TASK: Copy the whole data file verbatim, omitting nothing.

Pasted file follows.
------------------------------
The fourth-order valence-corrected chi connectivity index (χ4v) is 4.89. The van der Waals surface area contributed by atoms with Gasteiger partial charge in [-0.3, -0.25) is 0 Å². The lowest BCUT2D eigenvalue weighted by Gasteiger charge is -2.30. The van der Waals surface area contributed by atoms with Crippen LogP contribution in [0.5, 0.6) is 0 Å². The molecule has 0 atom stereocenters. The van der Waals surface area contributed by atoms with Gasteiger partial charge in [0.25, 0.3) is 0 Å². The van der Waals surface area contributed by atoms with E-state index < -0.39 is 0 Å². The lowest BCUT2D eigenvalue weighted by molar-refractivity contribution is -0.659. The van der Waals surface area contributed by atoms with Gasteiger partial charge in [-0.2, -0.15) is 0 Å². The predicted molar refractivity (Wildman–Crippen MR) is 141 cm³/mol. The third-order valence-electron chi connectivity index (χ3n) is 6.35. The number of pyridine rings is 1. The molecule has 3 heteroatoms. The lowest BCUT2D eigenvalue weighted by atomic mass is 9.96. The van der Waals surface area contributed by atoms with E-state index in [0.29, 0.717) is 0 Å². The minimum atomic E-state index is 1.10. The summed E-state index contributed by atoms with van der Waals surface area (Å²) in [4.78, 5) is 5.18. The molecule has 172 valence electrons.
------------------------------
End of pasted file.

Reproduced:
The fourth-order valence-corrected chi connectivity index (χ4v) is 4.89. The van der Waals surface area contributed by atoms with Gasteiger partial charge in [-0.3, -0.25) is 0 Å². The lowest BCUT2D eigenvalue weighted by Gasteiger charge is -2.30. The van der Waals surface area contributed by atoms with Crippen LogP contribution in [0.5, 0.6) is 0 Å². The molecule has 0 atom stereocenters. The van der Waals surface area contributed by atoms with Gasteiger partial charge in [0.25, 0.3) is 0 Å². The van der Waals surface area contributed by atoms with E-state index < -0.39 is 0 Å². The lowest BCUT2D eigenvalue weighted by molar-refractivity contribution is -0.659. The van der Waals surface area contributed by atoms with Gasteiger partial charge in [-0.2, -0.15) is 0 Å². The predicted molar refractivity (Wildman–Crippen MR) is 141 cm³/mol. The third-order valence-electron chi connectivity index (χ3n) is 6.35. The number of pyridine rings is 1. The molecule has 3 heteroatoms. The lowest BCUT2D eigenvalue weighted by atomic mass is 9.96. The van der Waals surface area contributed by atoms with E-state index in [0.29, 0.717) is 0 Å². The minimum atomic E-state index is 1.10. The summed E-state index contributed by atoms with van der Waals surface area (Å²) in [4.78, 5) is 5.18. The molecule has 172 valence electrons.